A dear and generous poet-friend recently did a close reading of the manuscript and I have done another round of revisions. There is one poem that has changed significantly enough that I’m workshopping it with my local poetry circle. After those revisions, I’ll be looking for more contests and open reading periods for the next batch of submissions.

Back when I was starting to think about the possibility of publishing a book, I set the age of sixty as a goal. I will turn sixty in October, so I’m definitely not going to have a book in print by my sixtieth birthday.

For now, I’ll hold out hope for the book while I’m sixty, although maybe I should make the mental move to in my sixties, so there is less chance of being disappointed.

If I do get an acceptance, you can read all about it here, although it’s possible that you may hear my excited screams first!

Hair – and a poem – and a prompt

One of the pandemic topics that has gotten a surprising amount of media time here in the United States is what people are doing with their hair without having access to hair salons. Celebrities and politicians face scrutiny if they appear well-coiffed. Did they break the rules and call in a professional? Are they sheltering in place with someone who can manage to trim hair? Did they manage to give themselves a haircut? Are they wearing a stylish headband only to keep their bangs from falling into their eyes?

There are also a lot of stories of hairdressers delivering hair color to clients and giving them instructions on how to apply it – from at least six feet (two meters) away, of course.

Some people, though, are letting their hair grow naturally, revealing their hair color which they themselves may not have seen in decades.

Maybe a few will embrace the natural look. That has always been my choice.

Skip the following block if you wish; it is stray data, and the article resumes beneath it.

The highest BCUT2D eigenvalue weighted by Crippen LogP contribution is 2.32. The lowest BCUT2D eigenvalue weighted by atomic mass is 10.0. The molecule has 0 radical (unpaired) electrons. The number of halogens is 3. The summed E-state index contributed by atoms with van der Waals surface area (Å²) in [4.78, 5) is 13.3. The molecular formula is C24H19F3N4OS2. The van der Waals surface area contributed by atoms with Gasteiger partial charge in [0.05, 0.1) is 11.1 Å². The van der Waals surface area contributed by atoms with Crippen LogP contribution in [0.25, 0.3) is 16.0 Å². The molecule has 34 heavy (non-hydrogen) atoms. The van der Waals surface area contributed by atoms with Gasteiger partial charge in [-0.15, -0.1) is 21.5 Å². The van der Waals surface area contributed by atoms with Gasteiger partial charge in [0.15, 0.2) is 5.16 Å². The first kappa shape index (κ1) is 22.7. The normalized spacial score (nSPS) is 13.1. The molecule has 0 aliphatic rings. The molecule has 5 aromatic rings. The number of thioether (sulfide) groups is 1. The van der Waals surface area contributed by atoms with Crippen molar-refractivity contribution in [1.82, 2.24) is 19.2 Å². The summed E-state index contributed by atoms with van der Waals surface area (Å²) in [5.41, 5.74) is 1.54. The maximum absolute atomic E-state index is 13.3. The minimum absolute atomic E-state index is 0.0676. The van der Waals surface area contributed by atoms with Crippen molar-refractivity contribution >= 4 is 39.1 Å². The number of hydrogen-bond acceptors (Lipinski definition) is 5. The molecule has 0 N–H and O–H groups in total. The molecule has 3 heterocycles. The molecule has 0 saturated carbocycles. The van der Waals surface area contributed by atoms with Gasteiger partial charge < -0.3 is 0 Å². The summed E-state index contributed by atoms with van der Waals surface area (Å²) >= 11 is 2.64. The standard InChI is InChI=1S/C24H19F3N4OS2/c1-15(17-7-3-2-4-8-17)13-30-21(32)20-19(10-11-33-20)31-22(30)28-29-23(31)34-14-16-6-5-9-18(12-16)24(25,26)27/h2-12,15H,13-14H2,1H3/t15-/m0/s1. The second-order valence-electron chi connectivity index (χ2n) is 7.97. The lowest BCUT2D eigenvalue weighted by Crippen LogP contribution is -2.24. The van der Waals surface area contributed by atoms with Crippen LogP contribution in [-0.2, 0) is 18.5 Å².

Back in 2016, Silver Birch Press was doing a series called “My Mane Memories” with poets submitting work about their hair. One of the poems they chose was mine: “Crowning Glory” which I will also copy below.

Crowning Glory
by Joanne Corey

“The silver-haired head is a crown of glory…” Proverbs 16:31*

Friends recognize me
in a crowded theater
down the street
across the restaurant
among the congregation

Strangers comment
how beautiful
how they wish
theirs looked the same

I smile
remember the first silver
that appeared
among the brown
before I was in high school
multiplied after my daughters were born
until at fifty just a bit
of brown was left

Then I let it grow
past my shoulders
down my back
in silver waves
finally

*Scripture taken from the New King James Version®. Copyright © 1982 by Thomas Nelson. Used by permission. All rights reserved.

By the way, Silver Birch Press is offering a free kindle version of their May poetry anthology from May first through fifth. Details here:  https://silverbirchpress.wordpress.com/2020/05/01/free-kindle-version-of-may-poetry-anthology-5-1-5-5-2020/

In this time of pandemic, they have also revived their themed series on their blog. Right now, they are soliciting poems/short prose on wearing a mask:  https://silverbirchpress.wordpress.com/2020/05/01/call-for-submissions-wearing-a-mask-poetry-prose-series/

Welcome back, Silver Birch Press!

 

 

JC’s Confessions #7

On The Late Show, Stephen Colbert does a recurring skit, now a best-selling book, called Midnight Confessions, in which he “confesses” to his audience with the disclaimer that he isn’t sure these things are really sins but that he does “feel bad about them.” While Stephen and his writers are famously funny, I am not, so my JC’s Confessions will be somewhat more serious reflections, but they will be things that I feel bad about. Stephen’s audience always forgives him at the end of the segment; I’m not expecting that – and these aren’t really sins – but comments are always welcome.
~ JC

Poets are supposed to submit work to journals or publishers on a consistent basis. I confess that I have not been doing this. Not even close. Other than a few stabs at Rattle’s Poets Respond series, which only takes submissions written within the last week on news items and is a very, very, very long-shot, I have only done one submission this year, which I did because a poet-friend asked me to do. (I am not counting poems published in Binghamton Poetry Project anthologies because they are not a competitive venue.)

Given how complicated these last months have been, I suppose it is understandable that I haven’t been submitting for publication. I confess that I find the process of figuring out to whom to submit which poem daunting and incredibly time-consuming. I get nervous about the formatting requirements, which never seem to be the same among different publications. I also need to be in a mindset that can take a lot of rejection, because the vast majority of submissions will be rejected.